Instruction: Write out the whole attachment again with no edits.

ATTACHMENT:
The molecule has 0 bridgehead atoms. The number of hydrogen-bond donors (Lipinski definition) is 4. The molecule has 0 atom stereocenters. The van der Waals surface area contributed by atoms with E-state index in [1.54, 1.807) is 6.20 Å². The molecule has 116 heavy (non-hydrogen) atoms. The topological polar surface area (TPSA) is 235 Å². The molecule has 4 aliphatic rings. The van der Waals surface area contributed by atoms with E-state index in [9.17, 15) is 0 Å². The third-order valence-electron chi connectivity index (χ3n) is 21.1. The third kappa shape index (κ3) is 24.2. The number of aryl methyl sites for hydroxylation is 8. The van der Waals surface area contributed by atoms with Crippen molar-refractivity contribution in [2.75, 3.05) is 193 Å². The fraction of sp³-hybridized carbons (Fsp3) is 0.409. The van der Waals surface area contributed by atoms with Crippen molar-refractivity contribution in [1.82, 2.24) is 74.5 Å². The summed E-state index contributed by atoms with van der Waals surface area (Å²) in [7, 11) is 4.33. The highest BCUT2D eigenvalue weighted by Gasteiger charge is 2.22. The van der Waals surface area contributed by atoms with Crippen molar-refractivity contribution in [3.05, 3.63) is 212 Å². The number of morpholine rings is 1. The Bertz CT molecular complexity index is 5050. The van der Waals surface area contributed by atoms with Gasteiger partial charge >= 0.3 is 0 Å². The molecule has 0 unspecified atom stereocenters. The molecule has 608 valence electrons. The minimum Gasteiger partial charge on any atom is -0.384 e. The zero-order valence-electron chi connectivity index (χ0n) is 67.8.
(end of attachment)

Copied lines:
The molecule has 0 bridgehead atoms. The number of hydrogen-bond donors (Lipinski definition) is 4. The molecule has 0 atom stereocenters. The van der Waals surface area contributed by atoms with E-state index in [1.54, 1.807) is 6.20 Å². The molecule has 116 heavy (non-hydrogen) atoms. The topological polar surface area (TPSA) is 235 Å². The molecule has 4 aliphatic rings. The van der Waals surface area contributed by atoms with E-state index in [9.17, 15) is 0 Å². The third-order valence-electron chi connectivity index (χ3n) is 21.1. The third kappa shape index (κ3) is 24.2. The number of aryl methyl sites for hydroxylation is 8. The van der Waals surface area contributed by atoms with Crippen molar-refractivity contribution in [2.75, 3.05) is 193 Å². The fraction of sp³-hybridized carbons (Fsp3) is 0.409. The van der Waals surface area contributed by atoms with Crippen molar-refractivity contribution in [1.82, 2.24) is 74.5 Å². The summed E-state index contributed by atoms with van der Waals surface area (Å²) in [7, 11) is 4.33. The highest BCUT2D eigenvalue weighted by Gasteiger charge is 2.22. The van der Waals surface area contributed by atoms with Crippen molar-refractivity contribution in [3.05, 3.63) is 212 Å². The number of morpholine rings is 1. The Bertz CT molecular complexity index is 5050. The van der Waals surface area contributed by atoms with Gasteiger partial charge >= 0.3 is 0 Å². The molecule has 0 unspecified atom stereocenters. The molecule has 608 valence electrons. The minimum Gasteiger partial charge on any atom is -0.384 e. The zero-order valence-electron chi connectivity index (χ0n) is 67.8.